Banff 2012: Canada's Distributors Tell Broadcasters to Support Local Movies

A festival panel on vertical integration turned to how little domestic networks invest in Canadian indie film as they favor Hollywood efforts in their primetime schedules.

BANFF, ALBERTA – After Canadian broadcasters bulked up to fend off Netflix Canada amid industry consolidation, local film producers on Monday urged domestic TV networks to stop replacing local movies on their schedules with Hollywood fare.

“What we’re really worried about is that we’ve seen a reluctance on the part of cable operators and broadcasters to carry Canadian films,” Victor Loewy, CEO of top Canadian indie distributor Alliance Films, told a panel on vertical integration at the Banff World Media Festival.

“We’ve seen a huge erosion on Astral (Media) and a complete disappearance on Rogers/Citytv,” Loewy added.

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Canadian indie producers in recent years have complained that Astral Media is shrinking its license fees for Canadian films that air on its pay TV service, The Movie Network, while the Citytv network is shifting acquisition dollars to other programming genres.

Falling local broadcaster support for Canadian movies follows domestic networks bulking up to deal with Netflix Canada and other U.S. digital platforms that offer rival on-demand viewing options for Canadian consumers.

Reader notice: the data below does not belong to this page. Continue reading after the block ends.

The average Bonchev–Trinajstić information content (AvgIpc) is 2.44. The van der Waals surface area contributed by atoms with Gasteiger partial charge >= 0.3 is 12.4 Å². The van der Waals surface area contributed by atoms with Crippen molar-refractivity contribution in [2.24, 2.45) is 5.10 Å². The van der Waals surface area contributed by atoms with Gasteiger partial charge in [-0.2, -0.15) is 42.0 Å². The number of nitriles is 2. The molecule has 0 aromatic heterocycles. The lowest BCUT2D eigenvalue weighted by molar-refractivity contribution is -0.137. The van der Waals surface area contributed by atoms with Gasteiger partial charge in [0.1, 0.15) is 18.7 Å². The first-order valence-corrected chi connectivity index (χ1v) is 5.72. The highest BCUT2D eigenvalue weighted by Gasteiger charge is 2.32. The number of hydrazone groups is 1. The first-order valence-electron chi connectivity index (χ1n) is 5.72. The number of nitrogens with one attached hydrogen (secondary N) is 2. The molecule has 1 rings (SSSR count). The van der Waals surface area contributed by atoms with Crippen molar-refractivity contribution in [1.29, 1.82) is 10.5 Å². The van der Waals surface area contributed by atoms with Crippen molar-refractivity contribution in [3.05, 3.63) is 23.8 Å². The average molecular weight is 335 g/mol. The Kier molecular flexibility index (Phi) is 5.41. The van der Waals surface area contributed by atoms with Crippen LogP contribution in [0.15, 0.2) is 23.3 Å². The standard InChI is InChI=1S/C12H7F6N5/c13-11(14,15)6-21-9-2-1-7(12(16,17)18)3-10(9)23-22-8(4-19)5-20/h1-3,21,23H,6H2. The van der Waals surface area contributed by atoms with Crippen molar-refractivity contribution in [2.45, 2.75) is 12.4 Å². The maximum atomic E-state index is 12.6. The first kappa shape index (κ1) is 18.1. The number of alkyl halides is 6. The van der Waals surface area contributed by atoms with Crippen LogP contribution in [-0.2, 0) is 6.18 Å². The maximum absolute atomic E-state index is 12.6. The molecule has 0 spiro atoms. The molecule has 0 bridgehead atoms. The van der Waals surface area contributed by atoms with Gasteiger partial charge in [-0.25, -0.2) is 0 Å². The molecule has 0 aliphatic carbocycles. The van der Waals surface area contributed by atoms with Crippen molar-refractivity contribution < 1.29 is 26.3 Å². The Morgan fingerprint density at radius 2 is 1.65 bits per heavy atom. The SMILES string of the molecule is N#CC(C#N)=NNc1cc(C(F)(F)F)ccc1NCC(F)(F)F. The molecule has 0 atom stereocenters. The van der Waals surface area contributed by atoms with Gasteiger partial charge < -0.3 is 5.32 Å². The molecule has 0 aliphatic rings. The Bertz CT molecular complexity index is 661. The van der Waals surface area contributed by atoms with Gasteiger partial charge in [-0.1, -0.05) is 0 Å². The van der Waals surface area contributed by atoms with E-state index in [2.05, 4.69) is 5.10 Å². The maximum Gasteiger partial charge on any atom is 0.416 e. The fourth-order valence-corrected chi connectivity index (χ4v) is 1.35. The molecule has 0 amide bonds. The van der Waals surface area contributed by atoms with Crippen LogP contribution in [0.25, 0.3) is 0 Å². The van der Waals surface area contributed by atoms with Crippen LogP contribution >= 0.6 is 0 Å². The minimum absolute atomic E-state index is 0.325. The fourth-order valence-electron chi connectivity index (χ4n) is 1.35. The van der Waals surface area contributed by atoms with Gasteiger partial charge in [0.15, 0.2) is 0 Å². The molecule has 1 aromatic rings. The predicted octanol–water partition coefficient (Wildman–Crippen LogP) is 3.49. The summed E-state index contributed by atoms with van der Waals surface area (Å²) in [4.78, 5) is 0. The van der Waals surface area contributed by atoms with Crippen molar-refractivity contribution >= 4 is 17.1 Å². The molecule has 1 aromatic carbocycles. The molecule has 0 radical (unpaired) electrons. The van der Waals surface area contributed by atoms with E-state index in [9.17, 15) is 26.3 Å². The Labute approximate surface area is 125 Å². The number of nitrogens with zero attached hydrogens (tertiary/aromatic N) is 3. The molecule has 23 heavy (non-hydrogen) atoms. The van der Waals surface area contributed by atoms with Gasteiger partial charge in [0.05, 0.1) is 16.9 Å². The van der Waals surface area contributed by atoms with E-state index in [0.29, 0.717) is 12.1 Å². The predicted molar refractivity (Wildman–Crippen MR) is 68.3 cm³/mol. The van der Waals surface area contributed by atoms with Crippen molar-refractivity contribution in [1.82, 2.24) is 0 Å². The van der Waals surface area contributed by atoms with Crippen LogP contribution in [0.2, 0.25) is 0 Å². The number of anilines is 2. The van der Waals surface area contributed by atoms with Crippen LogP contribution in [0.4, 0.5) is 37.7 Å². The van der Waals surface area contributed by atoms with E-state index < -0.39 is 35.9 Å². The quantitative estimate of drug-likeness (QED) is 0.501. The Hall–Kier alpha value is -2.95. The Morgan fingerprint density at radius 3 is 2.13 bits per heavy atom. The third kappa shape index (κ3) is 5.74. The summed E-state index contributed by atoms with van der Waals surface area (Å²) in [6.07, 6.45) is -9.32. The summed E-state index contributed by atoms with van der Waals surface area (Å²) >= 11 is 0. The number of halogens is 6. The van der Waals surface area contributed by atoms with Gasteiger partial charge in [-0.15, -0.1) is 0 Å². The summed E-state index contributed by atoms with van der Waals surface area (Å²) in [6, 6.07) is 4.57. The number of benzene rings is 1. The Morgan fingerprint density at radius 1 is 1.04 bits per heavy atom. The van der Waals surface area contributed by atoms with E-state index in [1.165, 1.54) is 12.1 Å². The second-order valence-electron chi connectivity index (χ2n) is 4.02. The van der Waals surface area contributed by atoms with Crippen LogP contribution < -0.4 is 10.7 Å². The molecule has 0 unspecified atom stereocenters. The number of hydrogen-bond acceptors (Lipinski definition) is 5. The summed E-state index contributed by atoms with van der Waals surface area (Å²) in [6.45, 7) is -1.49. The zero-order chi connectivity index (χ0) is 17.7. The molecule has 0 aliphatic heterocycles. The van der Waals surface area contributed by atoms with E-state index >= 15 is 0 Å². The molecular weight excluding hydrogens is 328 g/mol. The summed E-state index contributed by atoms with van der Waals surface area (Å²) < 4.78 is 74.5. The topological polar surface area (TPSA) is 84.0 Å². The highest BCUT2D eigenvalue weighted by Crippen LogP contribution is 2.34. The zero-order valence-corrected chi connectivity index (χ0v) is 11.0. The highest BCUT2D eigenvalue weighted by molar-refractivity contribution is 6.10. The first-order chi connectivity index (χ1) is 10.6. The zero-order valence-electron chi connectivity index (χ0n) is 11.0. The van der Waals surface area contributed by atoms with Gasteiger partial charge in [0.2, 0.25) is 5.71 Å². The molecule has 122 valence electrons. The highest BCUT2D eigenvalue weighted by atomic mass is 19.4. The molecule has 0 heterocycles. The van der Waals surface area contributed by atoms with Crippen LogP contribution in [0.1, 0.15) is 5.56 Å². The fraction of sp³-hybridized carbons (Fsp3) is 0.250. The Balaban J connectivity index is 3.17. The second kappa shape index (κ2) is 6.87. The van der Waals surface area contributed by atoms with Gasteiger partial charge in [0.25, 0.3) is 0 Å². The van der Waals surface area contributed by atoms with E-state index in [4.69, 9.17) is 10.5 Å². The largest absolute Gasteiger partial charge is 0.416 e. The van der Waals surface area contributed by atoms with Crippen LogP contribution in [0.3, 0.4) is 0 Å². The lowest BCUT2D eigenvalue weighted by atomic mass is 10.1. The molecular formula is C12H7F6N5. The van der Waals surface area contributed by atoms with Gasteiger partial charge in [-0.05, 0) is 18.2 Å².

Loewy said Global Television, which was acquired last year by western Canadian cable giant Shaw Communications, has done its part to support Canadian film, and he anticipates Astral Media becoming a better customer for indie film distributors after its recent purchase by Bell Media.

But Loewy fingered Corus Entertainment, which operates the Movie Central pay TV service in western Canada, for not fully complying with its regulatory obligations, and pilloried cable and mobile giant Rogers Communications for not taking a risk on Canadian film.

“To actually produce something is to take a risk, and Rogers is not in the risk business. It’s in the guaranteed return business,” he told the Banff panel.

But David Purdy, vp of TV and video product at Rogers Communications, rejected that cable and mobile giant should be shaken down by indie film distributors.

“Victor (Loewy) looks at Rogers as a giant piñata: the harder you hit, the more money falls out,” he told the vertical integration panel.

Purdy’s remedy for Canadian film calls for the CRTC to give major Canadian carriers more regulatory flexibility to deal with Netflix Canada, Google Canada and other foreign digital platforms.

“Medium to long term, we’re not doing enough to protect the system. When the CRTC made a decision to not regulate over-the-top (U.S. platforms), they should have make a corresponding decision to deregulate the system,” Purdy said.

“They haven’t done that. It’s okay for Netflix Canada to come into Canada, but not okay for us to launch a subscription VOD service on a set-top box,” he added.

But Loewy said there was nothing stopping Rogers Communications from competing with Netflix Canada on its own turf.

“No one is stopping Rogers from writing a check and starting a competing business to Netflix,” he told the Banff panel.

The Banff World Media Festival runs to Wednesday.